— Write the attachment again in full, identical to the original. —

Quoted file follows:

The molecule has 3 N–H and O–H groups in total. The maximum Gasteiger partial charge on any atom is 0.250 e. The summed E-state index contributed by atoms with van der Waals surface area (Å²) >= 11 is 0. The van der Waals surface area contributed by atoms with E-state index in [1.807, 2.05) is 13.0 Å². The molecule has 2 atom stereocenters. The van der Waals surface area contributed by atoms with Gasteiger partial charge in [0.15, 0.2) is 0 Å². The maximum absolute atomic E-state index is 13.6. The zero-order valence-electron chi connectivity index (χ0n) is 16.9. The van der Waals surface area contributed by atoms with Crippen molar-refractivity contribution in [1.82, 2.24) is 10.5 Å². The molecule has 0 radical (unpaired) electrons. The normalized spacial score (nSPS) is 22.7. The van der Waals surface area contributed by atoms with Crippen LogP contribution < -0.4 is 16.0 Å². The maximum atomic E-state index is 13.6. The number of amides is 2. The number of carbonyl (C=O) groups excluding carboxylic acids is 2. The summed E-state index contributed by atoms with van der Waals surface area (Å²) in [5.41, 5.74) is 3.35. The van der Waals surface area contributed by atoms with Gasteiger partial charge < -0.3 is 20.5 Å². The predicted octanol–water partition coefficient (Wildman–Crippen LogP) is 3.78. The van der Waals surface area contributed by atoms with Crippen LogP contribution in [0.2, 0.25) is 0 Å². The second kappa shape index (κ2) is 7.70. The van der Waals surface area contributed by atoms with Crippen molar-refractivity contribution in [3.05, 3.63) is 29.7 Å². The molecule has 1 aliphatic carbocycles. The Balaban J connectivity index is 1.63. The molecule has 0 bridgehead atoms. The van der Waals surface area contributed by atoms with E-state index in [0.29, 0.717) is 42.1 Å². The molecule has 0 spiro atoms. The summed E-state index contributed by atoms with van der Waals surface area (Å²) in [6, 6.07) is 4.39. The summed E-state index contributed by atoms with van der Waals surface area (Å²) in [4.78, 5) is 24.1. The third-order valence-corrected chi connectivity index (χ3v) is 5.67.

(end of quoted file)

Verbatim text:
The molecule has 3 N–H and O–H groups in total. The maximum Gasteiger partial charge on any atom is 0.250 e. The summed E-state index contributed by atoms with van der Waals surface area (Å²) >= 11 is 0. The van der Waals surface area contributed by atoms with E-state index in [1.807, 2.05) is 13.0 Å². The molecule has 2 atom stereocenters. The van der Waals surface area contributed by atoms with Gasteiger partial charge in [0.15, 0.2) is 0 Å². The maximum absolute atomic E-state index is 13.6. The zero-order valence-electron chi connectivity index (χ0n) is 16.9. The van der Waals surface area contributed by atoms with Crippen molar-refractivity contribution in [1.82, 2.24) is 10.5 Å². The molecule has 0 radical (unpaired) electrons. The normalized spacial score (nSPS) is 22.7. The van der Waals surface area contributed by atoms with Crippen LogP contribution < -0.4 is 16.0 Å². The maximum atomic E-state index is 13.6. The number of amides is 2. The number of carbonyl (C=O) groups excluding carboxylic acids is 2. The summed E-state index contributed by atoms with van der Waals surface area (Å²) in [5.41, 5.74) is 3.35. The van der Waals surface area contributed by atoms with Gasteiger partial charge < -0.3 is 20.5 Å². The predicted octanol–water partition coefficient (Wildman–Crippen LogP) is 3.78. The van der Waals surface area contributed by atoms with Crippen LogP contribution in [0.2, 0.25) is 0 Å². The second kappa shape index (κ2) is 7.70. The van der Waals surface area contributed by atoms with Crippen molar-refractivity contribution in [3.05, 3.63) is 29.7 Å². The molecule has 1 aliphatic carbocycles. The Balaban J connectivity index is 1.63. The molecule has 0 bridgehead atoms. The van der Waals surface area contributed by atoms with E-state index in [0.29, 0.717) is 42.1 Å². The molecule has 0 spiro atoms. The summed E-state index contributed by atoms with van der Waals surface area (Å²) in [6, 6.07) is 4.39. The summed E-state index contributed by atoms with van der Waals surface area (Å²) in [4.78, 5) is 24.1. The third-order valence-corrected chi connectivity index (χ3v) is 5.67.